I ran across a great juxtaposition of this today. On Twitter, I saw a link to a NY Times OpEd from David Brooks on marijuana titled Weed: Been There. Done That.I normally don’t pay any attention to what Brooks writes, but I clicked since it showed up in my Twitter stream and read it. It felt like bizarre, sanctimonious bullshit, especially the punchline “In legalizing weed, citizens of Colorado are, indeed, enhancing individual freedom. But they are also nurturing a moral ecology in which it is a bit harder to be the sort of person most of us want to be.”

So I tweeted something about whether Brooks still drinks alcohol in an effort to be amusing. I was then pointed on Twitter to an amazing post by Gary Greenberg, who was one of the people Brooks referred to in his OpEd about the kids he used to get high with. It was titled “I smoked pot with David Brooks.” Now, I don’t know Brooks or Greenberg, nor do I really have any stake in the discussion between them, but I thought it was an amazing example of how as humans we tend to rewrite history to fit our current circumstance.

Now, I don’t really care about the legalization of marijuana. I don’t smoke pot and haven’t since the one time I tried it in college and hated it. But I also don’t care if others smoke it – I have a lot of friends who enjoy it. And since I’m ignoring politics in 2014, I’m not going to pay attention to the legalization discussion.

But I do find the dissonance in origin stories to be fascinating. Maybe Brooks is remembering things differently. Maybe he’s limited by the number of words the NY Times allows him. Maybe he cares more about making a point about society linked to the legalization of marijuana. Or maybe he was drunk when he wrote this OpEd. I don’t know – that doesn’t really matter.

What does matter is that it’s important to always remember how origin stories get rewritten by the winners, by people in power, by people trying to justify their position, or just because it’s human nature. Being TAGFEE is really, really hard.


I often get asked how I ended up becoming a venture capitalist. When people ask me how they can become a VC, I point them to my partner Seth Levine’s excellent blog posts How to become a venture capitalist and How to get a job in venture capital (revisited)But it occurred to me today – after getting another email asking me how I’d become a VC, that I wasn’t really answering the question.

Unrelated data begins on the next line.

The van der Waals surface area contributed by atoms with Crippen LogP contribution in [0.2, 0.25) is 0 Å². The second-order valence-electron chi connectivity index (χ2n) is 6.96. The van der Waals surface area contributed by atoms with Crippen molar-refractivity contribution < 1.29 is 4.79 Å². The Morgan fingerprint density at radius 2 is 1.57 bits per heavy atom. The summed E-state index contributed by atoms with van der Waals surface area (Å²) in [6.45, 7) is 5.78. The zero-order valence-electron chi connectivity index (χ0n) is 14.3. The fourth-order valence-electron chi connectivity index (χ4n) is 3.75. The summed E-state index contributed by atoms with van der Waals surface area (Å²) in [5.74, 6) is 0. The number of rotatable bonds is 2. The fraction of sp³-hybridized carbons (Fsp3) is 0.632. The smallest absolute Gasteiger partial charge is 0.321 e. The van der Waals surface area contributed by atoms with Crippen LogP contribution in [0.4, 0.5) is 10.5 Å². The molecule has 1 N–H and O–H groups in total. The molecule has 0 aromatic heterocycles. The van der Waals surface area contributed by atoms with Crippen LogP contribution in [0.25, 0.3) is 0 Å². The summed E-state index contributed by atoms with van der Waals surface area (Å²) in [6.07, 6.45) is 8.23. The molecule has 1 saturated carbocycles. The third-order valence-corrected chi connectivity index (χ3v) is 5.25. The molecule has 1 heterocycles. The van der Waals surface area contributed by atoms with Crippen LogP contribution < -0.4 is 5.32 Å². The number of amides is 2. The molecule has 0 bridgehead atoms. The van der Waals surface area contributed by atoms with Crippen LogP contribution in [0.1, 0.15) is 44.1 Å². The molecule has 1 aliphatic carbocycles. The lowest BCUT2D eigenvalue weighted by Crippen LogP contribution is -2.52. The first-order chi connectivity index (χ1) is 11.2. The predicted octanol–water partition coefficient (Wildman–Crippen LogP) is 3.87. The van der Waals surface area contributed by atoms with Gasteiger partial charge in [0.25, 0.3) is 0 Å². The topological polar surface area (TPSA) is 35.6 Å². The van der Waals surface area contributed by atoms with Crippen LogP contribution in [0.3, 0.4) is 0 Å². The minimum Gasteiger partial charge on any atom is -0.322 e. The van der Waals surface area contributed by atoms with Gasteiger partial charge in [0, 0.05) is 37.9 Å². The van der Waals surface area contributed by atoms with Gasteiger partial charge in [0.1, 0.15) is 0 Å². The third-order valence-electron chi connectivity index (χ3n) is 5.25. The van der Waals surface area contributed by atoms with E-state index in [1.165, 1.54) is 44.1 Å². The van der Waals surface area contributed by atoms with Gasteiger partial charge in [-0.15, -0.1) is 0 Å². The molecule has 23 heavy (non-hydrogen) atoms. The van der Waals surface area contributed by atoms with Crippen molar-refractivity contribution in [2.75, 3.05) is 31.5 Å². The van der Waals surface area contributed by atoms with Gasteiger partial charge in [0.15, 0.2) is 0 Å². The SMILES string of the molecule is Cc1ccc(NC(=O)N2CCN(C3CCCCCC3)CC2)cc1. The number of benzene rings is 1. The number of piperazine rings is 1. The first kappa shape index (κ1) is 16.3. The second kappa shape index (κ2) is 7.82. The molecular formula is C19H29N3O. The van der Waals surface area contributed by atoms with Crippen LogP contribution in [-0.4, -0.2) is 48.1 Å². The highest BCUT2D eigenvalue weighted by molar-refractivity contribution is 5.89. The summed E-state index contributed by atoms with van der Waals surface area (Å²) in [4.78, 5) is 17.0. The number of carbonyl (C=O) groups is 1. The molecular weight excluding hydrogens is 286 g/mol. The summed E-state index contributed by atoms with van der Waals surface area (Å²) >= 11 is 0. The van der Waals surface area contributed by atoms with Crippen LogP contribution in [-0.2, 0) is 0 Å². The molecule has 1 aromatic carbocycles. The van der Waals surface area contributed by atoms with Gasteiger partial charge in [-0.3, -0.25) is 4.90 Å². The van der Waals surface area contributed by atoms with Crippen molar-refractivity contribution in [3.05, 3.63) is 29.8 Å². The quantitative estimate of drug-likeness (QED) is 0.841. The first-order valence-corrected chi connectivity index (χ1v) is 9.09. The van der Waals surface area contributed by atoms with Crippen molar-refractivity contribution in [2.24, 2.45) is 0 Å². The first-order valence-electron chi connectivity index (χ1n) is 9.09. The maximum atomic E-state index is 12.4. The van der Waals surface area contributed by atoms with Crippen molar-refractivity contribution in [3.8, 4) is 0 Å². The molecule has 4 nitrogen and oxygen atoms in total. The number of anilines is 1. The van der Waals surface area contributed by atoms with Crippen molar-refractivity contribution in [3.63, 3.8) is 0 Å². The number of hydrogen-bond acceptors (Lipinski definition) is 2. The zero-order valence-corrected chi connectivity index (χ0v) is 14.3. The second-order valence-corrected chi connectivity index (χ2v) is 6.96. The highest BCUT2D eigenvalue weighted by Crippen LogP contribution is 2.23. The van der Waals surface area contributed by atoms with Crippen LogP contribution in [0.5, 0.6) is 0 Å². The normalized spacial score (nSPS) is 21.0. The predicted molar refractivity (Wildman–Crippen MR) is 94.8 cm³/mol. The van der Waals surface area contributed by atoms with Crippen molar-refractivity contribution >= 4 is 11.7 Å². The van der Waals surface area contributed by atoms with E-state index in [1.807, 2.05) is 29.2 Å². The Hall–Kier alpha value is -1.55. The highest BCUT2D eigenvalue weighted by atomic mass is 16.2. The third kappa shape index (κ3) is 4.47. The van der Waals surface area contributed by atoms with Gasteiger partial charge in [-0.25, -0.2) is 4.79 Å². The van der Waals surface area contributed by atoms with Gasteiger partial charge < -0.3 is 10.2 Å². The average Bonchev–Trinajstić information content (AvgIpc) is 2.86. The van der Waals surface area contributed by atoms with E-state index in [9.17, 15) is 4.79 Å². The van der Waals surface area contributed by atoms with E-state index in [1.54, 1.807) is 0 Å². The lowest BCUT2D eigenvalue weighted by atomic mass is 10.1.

Amy likes to remind me that when I was an entrepreneur, I used to regularly give talks at MIT about entrepreneurship. I’d say – very bluntly – “stay away from VCs.” I bootstrapped my first company and, while we did a lot of work for VCs, I liked taking money from them as “revenue” (where they paid Feld Technologies for our services) rather than as investment.

Feld Technologies was acquired in November 1993. Over the next two years, I made 40 angel investments with the money I made from the sale of the company. At one point in the process, I was down to under $100,000 in the bank – with the vast majority of our net worth tied up in these angel investments and a house that we bought in Boulder. Fortunately, Amy was mellow about this – we had enough current income to live the way we wanted, we were young (30), and generally weren’t anxious about how much liquid cash we had.

Along the way, a number of the companies I had invested in as an angel investor raised money from VCs. Some were tough experiences for me, like NetGenesis, which was the first angel investment I made. I was chairman from inception until shortly after the $4m VC round the company raised two years into its life. Shortly after that VC investment, the VCs hired a new “professional” CEO who lasted less than a year before being replaced by a CEO who then did a great job building the company. During this period, the founding CEO left and I decided to resign from the board because I didn’t support the process of replacing this CEO, felt like I no longer had any influence on the company, and wasn’t having any fun.

But I still wasn’t a VC at this point. I was making angel investments with my own money and working my ass off helping get a few companies that I’d co-founded, like Interliant and Email Publishing, off the ground. I was living in Boulder at this point, but traveling continuously to Boston, New York, San Francisco, and Seattle where I was making most of my investments. During this time, I started to get pulled into more conversations with VCs, helping a few do some diligence on new investments, encouraging some to look at my angel investments, and investing small amounts in some VC funds whenever I was invited to invest in their “side funds for entrepreneurs.”

One of the VCs I overlapped with while in Boston was Charley Lax. Charley was a partner at a firm called VIMAC and was looking at some Internet stuff. I was one of the most prolific Internet angel investors in Boston at this point (1994 – 1995) so our paths crossed periodically. We never invested in anything together, but after I moved to Boulder, I got a call from Charley one day in early 1996. It went something like: